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ETSU great Jennings hopes movie brings back memories, creates new ones

By Joe Avento • Mar 11, 2018 at 1:45 PM

JOHNSON CITY — After East Tennessee State’s fourth consecutive Southern Conference men’s basketball championship in 1992, the players went their separate ways. The playmaker on three of those squads wants to make sure his friends and their exploits are never forgotten.

Mister Jennings, ETSU’s former All-America point guard, is putting together a movie called “4Ever.” The documentary is expected to give an inside look at what made those Bucs tick, along with pranks they played on each other and even some fights that occurred.

“Some friends told me my story could be a movie,” said Jennings, who patrolled the backcourt for ETSU from 1987-91. “When I wrote my book and started going over the memories and the facts for those years at East Tennessee State, it made me think, ‘They still talk about us so much, I wonder if we could put it on DVD and show them some of the good inside stuff.’ ”

That’s the key, Jennings says. The inside stuff. He’s hoping to bring back memories but also to create some new ones with some things ETSU fans never knew about his teams.

“They still don’t know that part of the brotherhood,” he said. “They always saw the smiles and the highlights. This is different. We’re going to show them things they never knew.

“I wouldn’t be surprised if it brings you to tears or makes you laugh. This is crazy. You never knew these guys were like that.”

Jennings’ given name is Keith, but nobody in Johnson City calls him that. In fact, they don’t even use his last name. He’s simply Mister.

Jennings set all kinds of records on his way to being a two-time Southern Conference player of the year and a consensus All-American in 1991. He’s the most accurate 3-point shooter in conference history, making 59.2 percent during the 1990-91 season and 49.3 percent for his career. Both marks remain league records.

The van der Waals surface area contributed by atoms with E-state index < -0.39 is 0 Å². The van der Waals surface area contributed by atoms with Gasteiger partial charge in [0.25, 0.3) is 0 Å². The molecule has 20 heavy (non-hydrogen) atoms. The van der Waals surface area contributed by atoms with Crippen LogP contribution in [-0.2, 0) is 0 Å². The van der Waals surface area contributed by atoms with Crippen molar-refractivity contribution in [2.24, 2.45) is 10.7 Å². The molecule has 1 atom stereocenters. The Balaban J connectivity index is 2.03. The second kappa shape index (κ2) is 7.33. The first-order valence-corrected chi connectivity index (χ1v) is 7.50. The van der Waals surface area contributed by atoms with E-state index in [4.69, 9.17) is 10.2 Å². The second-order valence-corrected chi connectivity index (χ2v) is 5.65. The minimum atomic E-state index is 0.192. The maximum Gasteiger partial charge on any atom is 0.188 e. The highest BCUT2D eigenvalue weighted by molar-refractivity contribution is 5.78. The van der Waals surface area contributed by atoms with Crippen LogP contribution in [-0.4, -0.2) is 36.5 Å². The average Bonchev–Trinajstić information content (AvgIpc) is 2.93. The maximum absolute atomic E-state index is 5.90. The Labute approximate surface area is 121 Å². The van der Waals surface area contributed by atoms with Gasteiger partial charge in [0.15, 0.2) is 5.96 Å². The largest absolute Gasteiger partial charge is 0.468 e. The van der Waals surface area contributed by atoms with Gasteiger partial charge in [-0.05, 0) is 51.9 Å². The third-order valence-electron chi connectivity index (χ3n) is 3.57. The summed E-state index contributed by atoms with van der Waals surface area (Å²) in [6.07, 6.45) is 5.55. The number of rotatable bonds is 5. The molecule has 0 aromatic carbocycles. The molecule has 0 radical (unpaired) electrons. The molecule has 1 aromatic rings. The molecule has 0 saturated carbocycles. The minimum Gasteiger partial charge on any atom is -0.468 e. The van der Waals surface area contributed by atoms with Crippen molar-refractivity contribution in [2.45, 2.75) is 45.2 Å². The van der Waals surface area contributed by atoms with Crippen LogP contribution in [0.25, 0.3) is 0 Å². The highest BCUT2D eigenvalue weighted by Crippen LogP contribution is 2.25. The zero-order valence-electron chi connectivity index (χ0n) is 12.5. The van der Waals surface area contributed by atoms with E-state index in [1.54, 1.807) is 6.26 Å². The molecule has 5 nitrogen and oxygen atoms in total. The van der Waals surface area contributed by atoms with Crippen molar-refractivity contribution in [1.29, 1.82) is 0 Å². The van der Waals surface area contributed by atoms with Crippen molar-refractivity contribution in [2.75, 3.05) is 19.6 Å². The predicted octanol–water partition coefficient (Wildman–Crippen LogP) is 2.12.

In addition, no SoCon player has had more assists in a game (19), a season (301) or a career (983) than Jennings. His name is mentioned in the SoCon record book 54 times.

Along the way, the Bucs climbed as high as No. 10 in The Associated Press national rankings. Back then, ETSU would routinely beat schools such as Tennessee, Wake Forest and North Carolina State.

“It’s a great story,” said Smalltown Productions’ Sterling Foster, who is producing the movie. “I was a fan growing up. These guys are great. Everybody sees the basketball clips, but where you get to see how close these guys are as a family and comrades, you’ll be amazed.”

The movie was originally set to come out in February or March to coincide with the NCAA tournament. Production has been delayed as Foster finishes up the last of the interviews.

“March Madness would have been a good time,” Jennings said. “I know how special that time of year is for our Bucs fans who were around during that frenzy that we created. It will still get some attention.”

Foster is headed to Charleston, S.C., to talk to Les Robinson, the Bucs’ coach from 1985-90, this week. That’s the last of his scheduled interviews. After that, the editing will begin in earnest.

“I assure you this — it will be well worth the wait,” Foster said. “The more people I interview and the more I put this thing together, it’s just amazing. It’s going to be unbelievable. The design is in the fourth quarter.

“We want to make sure everything is right. This is a once-in-a-lifetime thing, just like that ETSU team.”

Jennings, the women’s coach at Lees-McRae College these days, has always been a crowd favorite wherever he’s played, from ETSU to the Golden State Warriors to overseas, where he enjoyed a long and productive professional career. He’s hoping the movie will bring some smiles to ETSU fans. It might even introduce a whole new generation of fans to what has been called the glory days of Bucs basketball.

“I’m big on appreciation,” Jennings said. “I spent four years there, and they treated me so well. I know signing autographs and everything is a good way to say thank you to the fans, but we wanted to do something more. The way the world is the right now, any way that you can make people smile and remember the good things in life is a good thing.”

Jennings said at least one of his former teammates asked him if he would share if the movie made any money.

“I just said ‘You’re gonna eat off my story just like you ate off my passes all your career,’ ” Jennings said.

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